Demolition review is a preservation tool that ensures potentially significant buildings and structures are not demolished without notice to the community and review by a heritage or historic district commission. When you contact demolition services, asked their customer representative for any declaration of your property as historically significant. Alternatively, you can check with the National Register of Historic Places.

If your building has some historical roots, the demolition will be delayed until the review is ongoing. Unfortunately, this part of the process could take between one month to three months. But it’s not uncommon for the review to stretch to over a year. This is why it’s important that you do this in the early stages of planning so you can prepare a backup should the review results throw a wrench on your original plan.

It’s also important that you work with the demolition service provider in the initial stages so you can solicit advice on how best to go about tearing down a historic building.

Demolition for Preservation

It might seem paradoxical to say that you demolish a building in order to preserve it. But this happens more commonly than you think.

One common misconception about demolition services is that they come in with guns blazing. They bring in the heavy equipment and the wrecking ball and start swinging away. There’s actually a lot of planning and preparation involved in the process.

The demolition itself is probably just 10% of the whole course of action. This is especially true when historic buildings are involved.

  1. After calling the demolition services, you will be asked a series of questions to get to know the situation
  2. When you agree to the terms, safety engineers and demolition experts will conduct an ocular inspection and assessed the whole structure, as well as the area.
  3. For historic buildings, the team of experts will try to recycle some of the materials that can be repurposed for whatever needs in the future
  4. Another set of experts will be called in if there are dangerous materials like asbestos or heavy metals on the property, which will pose a danger to the workers and inhabitants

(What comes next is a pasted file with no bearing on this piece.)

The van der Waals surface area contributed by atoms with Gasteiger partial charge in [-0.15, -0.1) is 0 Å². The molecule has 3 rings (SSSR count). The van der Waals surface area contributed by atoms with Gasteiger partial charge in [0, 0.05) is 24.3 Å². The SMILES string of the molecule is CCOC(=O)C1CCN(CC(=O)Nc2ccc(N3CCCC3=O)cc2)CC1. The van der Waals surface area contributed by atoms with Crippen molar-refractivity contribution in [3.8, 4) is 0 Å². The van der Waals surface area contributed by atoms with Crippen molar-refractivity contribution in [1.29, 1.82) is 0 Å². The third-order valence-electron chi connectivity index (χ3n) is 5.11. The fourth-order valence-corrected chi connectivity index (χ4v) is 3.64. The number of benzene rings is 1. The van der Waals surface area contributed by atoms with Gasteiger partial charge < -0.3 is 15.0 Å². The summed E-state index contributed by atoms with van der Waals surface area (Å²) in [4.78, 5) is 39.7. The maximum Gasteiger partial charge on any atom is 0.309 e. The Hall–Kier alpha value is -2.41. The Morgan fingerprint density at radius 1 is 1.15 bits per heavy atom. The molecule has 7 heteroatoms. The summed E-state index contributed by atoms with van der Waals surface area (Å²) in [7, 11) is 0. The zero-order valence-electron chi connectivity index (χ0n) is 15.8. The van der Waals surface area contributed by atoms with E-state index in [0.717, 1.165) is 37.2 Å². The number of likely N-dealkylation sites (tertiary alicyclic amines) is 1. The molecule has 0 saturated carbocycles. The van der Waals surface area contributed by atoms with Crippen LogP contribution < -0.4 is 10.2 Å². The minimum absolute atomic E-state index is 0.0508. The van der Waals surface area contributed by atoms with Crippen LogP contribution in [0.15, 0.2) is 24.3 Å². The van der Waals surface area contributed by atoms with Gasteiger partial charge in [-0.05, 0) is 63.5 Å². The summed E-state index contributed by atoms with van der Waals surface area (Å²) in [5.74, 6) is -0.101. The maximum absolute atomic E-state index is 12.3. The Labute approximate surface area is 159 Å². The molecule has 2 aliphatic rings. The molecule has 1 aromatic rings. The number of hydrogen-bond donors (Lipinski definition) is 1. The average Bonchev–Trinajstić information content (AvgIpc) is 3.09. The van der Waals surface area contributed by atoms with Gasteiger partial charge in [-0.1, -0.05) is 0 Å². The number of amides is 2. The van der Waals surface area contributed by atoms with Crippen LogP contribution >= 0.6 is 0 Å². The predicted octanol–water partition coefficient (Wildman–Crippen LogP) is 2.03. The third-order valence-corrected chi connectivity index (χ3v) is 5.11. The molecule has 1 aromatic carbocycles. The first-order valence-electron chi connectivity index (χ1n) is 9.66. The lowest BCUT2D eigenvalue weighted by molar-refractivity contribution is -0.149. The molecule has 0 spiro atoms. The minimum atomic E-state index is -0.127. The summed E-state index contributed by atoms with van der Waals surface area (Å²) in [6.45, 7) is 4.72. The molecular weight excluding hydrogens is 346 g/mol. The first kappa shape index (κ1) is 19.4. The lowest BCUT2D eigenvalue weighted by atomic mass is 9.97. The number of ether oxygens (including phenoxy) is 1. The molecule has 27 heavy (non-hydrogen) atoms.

5. A recommendation will then be made for the concrete plan of action to demolish the property, with due consideration to safety and speed.
  6. An estimated quotation will then be sent over you.

Find a demolition company with experience in salvaging materials for recycling and repurposing. Not only will it save you a lot of money if you plan on rebuilding on the same site, but it’s also your civic duty to preserve what you can out of the historic structure.

When you have a plan of rebuilding the historic structure back to its former glory, then you need a special kind of demolition company for that where its experts appreciate the value of history and how it relates to modern times.

Selective Demolition of Historic Buildings

The operative word here is selective. You can choose this option when the exterior of the building can still be preserved. What the demolition experts will do is to carefully take out the materials and organize them according to which should be saved and which is not. Making this guarantee to the historic commission will also speed up the approval of your request for demolition.

Selective Demolition of Historic Buildings
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More importantly, you are doing your bit for the environment as this course of action is the most ecologically friendly and energy efficient. For old buildings whose only problem is asbestos, black mold, or other toxic chemicals, selective demolition can be the best option.

After all, you don’t cut off the whole hand because of a wound to your pinky finger, do you?

Not all service providers, however, specialize in selective demolition so make sure this is listed in their menu of packages.

The steps to be undertaken is even more rigorous than the standard demolition service. The team of experts will check the property and sort the materials according to which one is hazardous, which can be salvaged, and which can be recycled. They should also be experts in the local zoning and coding regulations to make sure no regulation is violated in the course of the demolition. After which, the building will be prepared and stripped accordingly to comply with client request and laws.

Call Murray Demolition for Historic Conservation

If your property is declared as historic or your building is located in a preserved district, call Murray Demolition experts who have a long experience in dealing with all nuances involved. Not only can the company guarantee safety, efficiency, and speed during the demolition, the knowledgeable customer support team can also walk you through the whole process to avoid any legal problems in the future.